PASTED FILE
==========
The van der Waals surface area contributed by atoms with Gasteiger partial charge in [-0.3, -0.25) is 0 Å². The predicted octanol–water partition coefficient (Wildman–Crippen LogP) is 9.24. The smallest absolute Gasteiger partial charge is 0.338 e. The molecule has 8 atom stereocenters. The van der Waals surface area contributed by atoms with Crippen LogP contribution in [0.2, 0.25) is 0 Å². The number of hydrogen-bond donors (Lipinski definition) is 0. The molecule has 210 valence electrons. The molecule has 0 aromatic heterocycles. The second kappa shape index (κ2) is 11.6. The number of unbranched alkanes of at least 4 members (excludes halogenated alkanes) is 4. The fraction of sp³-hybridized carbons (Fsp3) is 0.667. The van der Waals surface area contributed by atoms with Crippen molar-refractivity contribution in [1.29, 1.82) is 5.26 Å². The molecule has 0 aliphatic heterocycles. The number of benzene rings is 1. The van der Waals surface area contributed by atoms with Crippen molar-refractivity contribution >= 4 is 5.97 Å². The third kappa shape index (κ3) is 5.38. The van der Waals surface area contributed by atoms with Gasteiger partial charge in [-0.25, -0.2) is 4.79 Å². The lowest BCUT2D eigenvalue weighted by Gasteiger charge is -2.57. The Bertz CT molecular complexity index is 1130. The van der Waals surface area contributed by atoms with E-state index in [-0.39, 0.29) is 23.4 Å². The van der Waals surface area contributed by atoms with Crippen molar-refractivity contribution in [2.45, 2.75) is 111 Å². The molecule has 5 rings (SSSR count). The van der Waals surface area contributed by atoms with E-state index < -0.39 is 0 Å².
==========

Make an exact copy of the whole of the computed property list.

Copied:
The van der Waals surface area contributed by atoms with Gasteiger partial charge in [-0.3, -0.25) is 0 Å². The predicted octanol–water partition coefficient (Wildman–Crippen LogP) is 9.24. The smallest absolute Gasteiger partial charge is 0.338 e. The molecule has 8 atom stereocenters. The van der Waals surface area contributed by atoms with Crippen LogP contribution in [0.2, 0.25) is 0 Å². The number of hydrogen-bond donors (Lipinski definition) is 0. The molecule has 210 valence electrons. The molecule has 0 aromatic heterocycles. The second kappa shape index (κ2) is 11.6. The number of unbranched alkanes of at least 4 members (excludes halogenated alkanes) is 4. The fraction of sp³-hybridized carbons (Fsp3) is 0.667. The van der Waals surface area contributed by atoms with Crippen molar-refractivity contribution in [1.29, 1.82) is 5.26 Å². The molecule has 0 aliphatic heterocycles. The number of benzene rings is 1. The van der Waals surface area contributed by atoms with Crippen molar-refractivity contribution >= 4 is 5.97 Å². The third kappa shape index (κ3) is 5.38. The van der Waals surface area contributed by atoms with Gasteiger partial charge in [-0.25, -0.2) is 4.79 Å². The lowest BCUT2D eigenvalue weighted by Gasteiger charge is -2.57. The Bertz CT molecular complexity index is 1130. The van der Waals surface area contributed by atoms with E-state index in [-0.39, 0.29) is 23.4 Å². The van der Waals surface area contributed by atoms with Crippen molar-refractivity contribution in [2.45, 2.75) is 111 Å². The molecule has 5 rings (SSSR count). The van der Waals surface area contributed by atoms with E-state index < -0.39 is 0 Å².